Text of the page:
Ebrahimi, S. S., Oryan, S., Izadpanah, E., & Hassanzadeh, K. (2017). Thymoquinone exerts neuroprotective effect in animal model of Parkinson’s disease. Toxicology Letters, 276, 108-14. [DOI:10.1016/j.toxlet.2017.05.018] [PMID]
Ezendam, J., De Klerk, A., Gremmer, E. R., & Van Loveren, H. (2008). Effects of Bifidobacterium animalis administered during lactation on allergic and autoimmune responses in rodents. Clinical & Experimental Immunology, 154(3), 424-31. [DOI:10.1111/j.1365-2249.2008.03788.x] [PMID] [PMCID]
Fasano, A., & Shea-Donohue, T. (2005). Mechanisms of disease: The role of intestinal barrier function in the pathogenesis of gastrointestinal autoimmune diseases. Nature Reviews Gastroenterology and Hepatology, 2(9), 416. [DOI:10.1038/ncpgasthep0259] [PMID]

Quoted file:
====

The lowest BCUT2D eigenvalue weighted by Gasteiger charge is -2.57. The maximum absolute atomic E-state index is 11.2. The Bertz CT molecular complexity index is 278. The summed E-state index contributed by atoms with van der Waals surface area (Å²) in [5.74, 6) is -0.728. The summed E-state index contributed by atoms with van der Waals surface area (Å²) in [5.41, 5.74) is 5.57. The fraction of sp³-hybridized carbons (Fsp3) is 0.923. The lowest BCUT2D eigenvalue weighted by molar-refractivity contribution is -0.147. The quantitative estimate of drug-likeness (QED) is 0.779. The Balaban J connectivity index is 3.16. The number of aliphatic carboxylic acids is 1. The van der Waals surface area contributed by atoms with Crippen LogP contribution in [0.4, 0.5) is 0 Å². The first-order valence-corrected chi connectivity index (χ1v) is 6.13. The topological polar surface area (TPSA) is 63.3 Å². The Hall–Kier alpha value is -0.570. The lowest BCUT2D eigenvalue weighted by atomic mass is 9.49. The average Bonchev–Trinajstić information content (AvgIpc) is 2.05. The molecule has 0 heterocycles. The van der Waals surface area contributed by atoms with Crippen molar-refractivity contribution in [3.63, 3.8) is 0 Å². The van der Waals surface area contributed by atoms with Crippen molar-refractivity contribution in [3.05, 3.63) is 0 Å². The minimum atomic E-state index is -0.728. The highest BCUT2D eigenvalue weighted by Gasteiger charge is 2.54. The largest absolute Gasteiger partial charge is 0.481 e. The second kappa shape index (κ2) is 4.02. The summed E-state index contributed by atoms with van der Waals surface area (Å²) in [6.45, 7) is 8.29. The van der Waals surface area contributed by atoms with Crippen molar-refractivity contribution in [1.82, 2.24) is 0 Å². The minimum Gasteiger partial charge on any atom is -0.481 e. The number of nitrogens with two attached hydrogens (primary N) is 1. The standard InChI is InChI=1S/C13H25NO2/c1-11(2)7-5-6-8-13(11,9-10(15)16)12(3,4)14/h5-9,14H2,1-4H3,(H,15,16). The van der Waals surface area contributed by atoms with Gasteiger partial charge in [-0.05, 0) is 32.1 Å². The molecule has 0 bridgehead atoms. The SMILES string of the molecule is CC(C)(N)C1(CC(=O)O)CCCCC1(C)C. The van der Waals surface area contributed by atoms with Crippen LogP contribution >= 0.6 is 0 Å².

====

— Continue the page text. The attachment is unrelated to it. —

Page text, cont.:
Gibson-Corley, K. N., Boyden, A. W., Leidinger, M. R., Lambertz, A. M., Ofori-Amanfo, G., Naumann, P. W., et al. (2016). A method for histopathological study of the multifocal nature of spinal cord lesions in murine experimental autoimmune encephalomyelitis. PeerJ, 4, e1600. [DOI:10.7717/peerj.1600] [PMID] [PMCID]
Gilgun-Sherki, Y., Melamed, E., & Offen, D. (2004). The role of oxidative stress in the pathogenesis of multiple sclerosis: The need for effective antioxidant therapy. Journal of Neurology, 251(3), 261-8. [DOI:10.1007/s00415-004-0348-9] [PMID]
Gold, R., Linington, C., & Lassmann, H. (2006). Understanding pathogenesis and therapy of multiple sclerosis via animal models: 70 years of merits and culprits in experimental autoimmune encephalomyelitis research. Brain, 129(8), 1953-71. [DOI:10.1093/brain/awl075] [PMID]